Reviews

Reviews of Creating Black Americans: African American History and Its Meanings, 1619 to the Present


Reviews of Creating Black Americans
  • New York Post, December 4, 2005, review by Kenneth R. Janken (complete text, also available as a pdf)

    Princeton history professor Nell Irvin Painter brings her considerable skills and insight to "Creating Black Americans." Her excellent introduction to the black American experience will serve any interested reader well, though it will find its largest audience in college classrooms.

    History, the author notes, exists in both the past and present. What we wish to know and how we understand it changes over time. And Painter's compelling use of black art, mostly created since the mid-20th century, to illustrate earlier times, emphasizes this point to great effect.

    Drawing on the research of a generation of African-American historians, Painter also sets the record straight on a number of questions of the country's past.

    She re-emphasizes that slavery was not just a Southern problem. Racial slavery in North America developed over several decades in the 18th century, laying the foundations for the entire American economy. Slaves grew the commodities that Americans exported across the globe, of course. But slavery and the Atlantic slave trade were the bedrock of vast fortunes in the North, too, including the precursors to the Bank of America and other financial houses.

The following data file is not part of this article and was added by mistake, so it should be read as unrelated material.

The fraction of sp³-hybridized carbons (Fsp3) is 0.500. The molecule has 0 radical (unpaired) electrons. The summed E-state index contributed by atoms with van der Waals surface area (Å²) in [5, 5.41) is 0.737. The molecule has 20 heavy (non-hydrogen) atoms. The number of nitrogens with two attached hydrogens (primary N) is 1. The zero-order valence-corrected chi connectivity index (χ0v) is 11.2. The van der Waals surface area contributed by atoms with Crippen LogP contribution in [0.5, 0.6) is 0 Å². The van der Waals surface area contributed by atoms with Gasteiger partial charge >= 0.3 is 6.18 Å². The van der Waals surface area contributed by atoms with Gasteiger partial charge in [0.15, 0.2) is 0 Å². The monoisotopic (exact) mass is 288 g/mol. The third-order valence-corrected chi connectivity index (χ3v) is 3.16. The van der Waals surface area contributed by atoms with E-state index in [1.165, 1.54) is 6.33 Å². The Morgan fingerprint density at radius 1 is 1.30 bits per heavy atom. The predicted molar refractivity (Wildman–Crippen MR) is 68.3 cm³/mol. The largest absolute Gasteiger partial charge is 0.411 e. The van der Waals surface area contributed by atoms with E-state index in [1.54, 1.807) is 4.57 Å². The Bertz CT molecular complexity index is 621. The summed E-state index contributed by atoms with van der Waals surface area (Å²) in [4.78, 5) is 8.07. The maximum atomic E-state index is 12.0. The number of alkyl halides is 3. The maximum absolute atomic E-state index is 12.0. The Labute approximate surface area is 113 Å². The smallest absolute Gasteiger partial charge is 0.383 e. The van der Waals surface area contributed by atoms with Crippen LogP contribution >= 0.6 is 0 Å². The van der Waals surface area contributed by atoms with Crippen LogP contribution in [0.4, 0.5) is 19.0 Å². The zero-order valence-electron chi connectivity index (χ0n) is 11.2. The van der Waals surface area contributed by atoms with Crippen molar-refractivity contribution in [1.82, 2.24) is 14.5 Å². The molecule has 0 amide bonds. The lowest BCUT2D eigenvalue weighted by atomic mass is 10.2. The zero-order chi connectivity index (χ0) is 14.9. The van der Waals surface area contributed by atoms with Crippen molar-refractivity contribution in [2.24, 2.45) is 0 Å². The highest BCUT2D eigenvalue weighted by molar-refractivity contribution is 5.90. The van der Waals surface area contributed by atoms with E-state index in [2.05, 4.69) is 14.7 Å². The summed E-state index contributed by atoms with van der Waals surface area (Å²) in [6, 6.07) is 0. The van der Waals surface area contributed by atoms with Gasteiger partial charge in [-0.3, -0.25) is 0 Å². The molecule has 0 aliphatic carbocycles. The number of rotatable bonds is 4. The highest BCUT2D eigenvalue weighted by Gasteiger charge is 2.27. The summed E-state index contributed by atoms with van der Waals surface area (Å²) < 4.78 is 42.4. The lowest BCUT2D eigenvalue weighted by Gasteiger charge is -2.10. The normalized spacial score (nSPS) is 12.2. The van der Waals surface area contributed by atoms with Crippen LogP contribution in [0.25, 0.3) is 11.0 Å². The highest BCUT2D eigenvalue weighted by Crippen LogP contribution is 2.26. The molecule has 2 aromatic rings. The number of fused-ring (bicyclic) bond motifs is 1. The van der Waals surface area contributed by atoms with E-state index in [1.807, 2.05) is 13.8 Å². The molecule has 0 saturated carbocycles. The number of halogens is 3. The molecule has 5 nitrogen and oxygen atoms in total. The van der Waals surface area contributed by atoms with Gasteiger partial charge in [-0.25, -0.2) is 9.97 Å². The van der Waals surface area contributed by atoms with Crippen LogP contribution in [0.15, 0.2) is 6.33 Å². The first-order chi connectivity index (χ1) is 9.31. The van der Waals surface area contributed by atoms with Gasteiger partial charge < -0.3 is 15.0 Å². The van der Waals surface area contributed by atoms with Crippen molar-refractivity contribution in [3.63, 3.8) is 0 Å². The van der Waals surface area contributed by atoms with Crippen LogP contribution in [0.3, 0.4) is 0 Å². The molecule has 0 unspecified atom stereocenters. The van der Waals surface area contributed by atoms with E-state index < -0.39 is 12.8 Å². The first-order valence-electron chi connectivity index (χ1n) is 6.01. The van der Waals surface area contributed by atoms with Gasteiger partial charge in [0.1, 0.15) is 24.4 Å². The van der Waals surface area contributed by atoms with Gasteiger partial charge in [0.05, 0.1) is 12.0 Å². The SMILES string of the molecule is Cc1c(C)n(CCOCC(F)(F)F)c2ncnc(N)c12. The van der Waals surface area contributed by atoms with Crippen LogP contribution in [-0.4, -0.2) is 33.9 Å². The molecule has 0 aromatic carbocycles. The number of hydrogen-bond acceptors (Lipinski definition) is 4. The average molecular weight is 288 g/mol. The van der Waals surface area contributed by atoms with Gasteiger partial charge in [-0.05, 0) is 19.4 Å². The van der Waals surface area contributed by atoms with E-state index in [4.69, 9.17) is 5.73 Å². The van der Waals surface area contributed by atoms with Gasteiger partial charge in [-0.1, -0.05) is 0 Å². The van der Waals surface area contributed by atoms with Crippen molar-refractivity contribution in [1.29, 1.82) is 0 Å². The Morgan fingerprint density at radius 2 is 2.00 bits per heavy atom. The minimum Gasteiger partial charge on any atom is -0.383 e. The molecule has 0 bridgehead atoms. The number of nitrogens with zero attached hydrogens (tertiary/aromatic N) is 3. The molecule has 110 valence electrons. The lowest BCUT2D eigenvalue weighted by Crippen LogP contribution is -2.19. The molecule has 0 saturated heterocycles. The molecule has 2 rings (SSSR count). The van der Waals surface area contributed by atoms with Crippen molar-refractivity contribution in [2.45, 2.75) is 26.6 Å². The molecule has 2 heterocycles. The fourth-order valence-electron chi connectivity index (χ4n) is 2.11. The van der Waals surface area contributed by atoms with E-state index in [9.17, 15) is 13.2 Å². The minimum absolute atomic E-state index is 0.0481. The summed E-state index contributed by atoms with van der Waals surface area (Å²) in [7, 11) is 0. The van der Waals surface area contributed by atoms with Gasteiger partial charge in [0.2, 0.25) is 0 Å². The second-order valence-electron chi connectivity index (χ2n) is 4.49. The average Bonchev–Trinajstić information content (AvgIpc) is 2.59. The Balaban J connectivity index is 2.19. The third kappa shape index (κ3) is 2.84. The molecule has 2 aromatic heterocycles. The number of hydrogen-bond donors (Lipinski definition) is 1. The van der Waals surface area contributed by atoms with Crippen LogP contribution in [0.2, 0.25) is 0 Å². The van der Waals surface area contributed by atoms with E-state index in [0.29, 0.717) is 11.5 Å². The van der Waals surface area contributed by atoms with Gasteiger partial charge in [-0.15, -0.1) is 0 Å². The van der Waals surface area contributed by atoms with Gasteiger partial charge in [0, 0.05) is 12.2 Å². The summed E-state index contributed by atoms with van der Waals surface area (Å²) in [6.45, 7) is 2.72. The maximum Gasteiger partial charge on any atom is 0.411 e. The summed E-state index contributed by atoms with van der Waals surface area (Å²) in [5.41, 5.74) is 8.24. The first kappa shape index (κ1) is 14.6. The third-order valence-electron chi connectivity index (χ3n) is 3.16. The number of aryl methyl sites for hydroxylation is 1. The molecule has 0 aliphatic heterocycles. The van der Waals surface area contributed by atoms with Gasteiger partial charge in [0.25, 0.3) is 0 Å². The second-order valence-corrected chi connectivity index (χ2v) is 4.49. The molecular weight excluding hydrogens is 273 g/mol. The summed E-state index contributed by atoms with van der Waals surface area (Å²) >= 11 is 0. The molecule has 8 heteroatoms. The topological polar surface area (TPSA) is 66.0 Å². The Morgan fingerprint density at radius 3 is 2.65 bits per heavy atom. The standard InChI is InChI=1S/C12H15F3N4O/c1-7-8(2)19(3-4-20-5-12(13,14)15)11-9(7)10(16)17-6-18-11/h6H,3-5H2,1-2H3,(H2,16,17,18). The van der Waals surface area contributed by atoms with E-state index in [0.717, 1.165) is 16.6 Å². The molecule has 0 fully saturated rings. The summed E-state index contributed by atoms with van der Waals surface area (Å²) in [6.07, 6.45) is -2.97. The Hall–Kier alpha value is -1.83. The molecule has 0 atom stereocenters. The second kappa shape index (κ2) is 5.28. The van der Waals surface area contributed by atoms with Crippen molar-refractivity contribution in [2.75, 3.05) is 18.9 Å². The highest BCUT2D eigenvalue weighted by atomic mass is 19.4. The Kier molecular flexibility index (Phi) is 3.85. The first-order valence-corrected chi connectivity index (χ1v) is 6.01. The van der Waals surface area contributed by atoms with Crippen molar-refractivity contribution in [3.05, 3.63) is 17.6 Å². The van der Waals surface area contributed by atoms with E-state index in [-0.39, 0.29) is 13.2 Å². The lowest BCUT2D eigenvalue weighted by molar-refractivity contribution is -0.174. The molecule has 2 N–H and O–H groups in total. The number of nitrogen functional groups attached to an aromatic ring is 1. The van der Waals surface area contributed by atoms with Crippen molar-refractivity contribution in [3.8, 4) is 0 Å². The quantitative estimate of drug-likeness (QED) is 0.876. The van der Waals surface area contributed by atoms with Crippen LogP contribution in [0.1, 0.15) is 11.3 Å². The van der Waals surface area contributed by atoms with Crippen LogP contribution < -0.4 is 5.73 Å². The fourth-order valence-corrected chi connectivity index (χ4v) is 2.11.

Painter's examination of the Civil War shelves, once and for all, two enduring myths of the war: Abraham Lincoln as the Great Emancipator and a view popular in the South that the conflict had nothing to do with slavery.

    When the Confederacy fired on Fort Sumter in 1861, it was common currency among white Northerners that this was a "white man's war." They fought to preserve the Union and had no intention of allowing blacks into the army. But Frederick Douglass and other abolitionists knew that separating emancipation from Union victory was a recipe for failure.

    The Union's military difficulties and demands for fresh manpower prodded Lincoln to admit the centrality of the slavery issue, and he initiated a process of enlisting black troops and proclaiming emancipation. It is doubtful the Union would have prevailed without the participation of 200,000 black soldiers.

    Yet black troops still had to contend with widespread hostility and discrimination in pay and promotion. Military service commands respect and confers rights and privileges, and Painter details the sometimes-heartbreaking struggles of African-Americans in our country's major wars since the Civil War.

    "Among blacks' reactions to the white supremacist violence that ushered in the Jim Crow era were the creation of schools, businesses and other institutions to sustain them during extraordinarily oppressive times. But the protest impulse never disappeared. Black Nationalism - as disparaged as it is misunderstood - has deep roots in African American history."

    Artists—like historians, like ordinary people—sift the past to make sense of it for our times. Through word and image, Nell Irvin Painter has produced a narrative of African-American history that will profit its readers.

    Kenneth R. Janken is a professor of Afro-American studies at the University of North Carolina, Chapel Hill, and the author of "White: The Biography of Walter White, Mr. NAACP."
    E-mail: Janken@unc.edu

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  • Booklist, September 15, 2005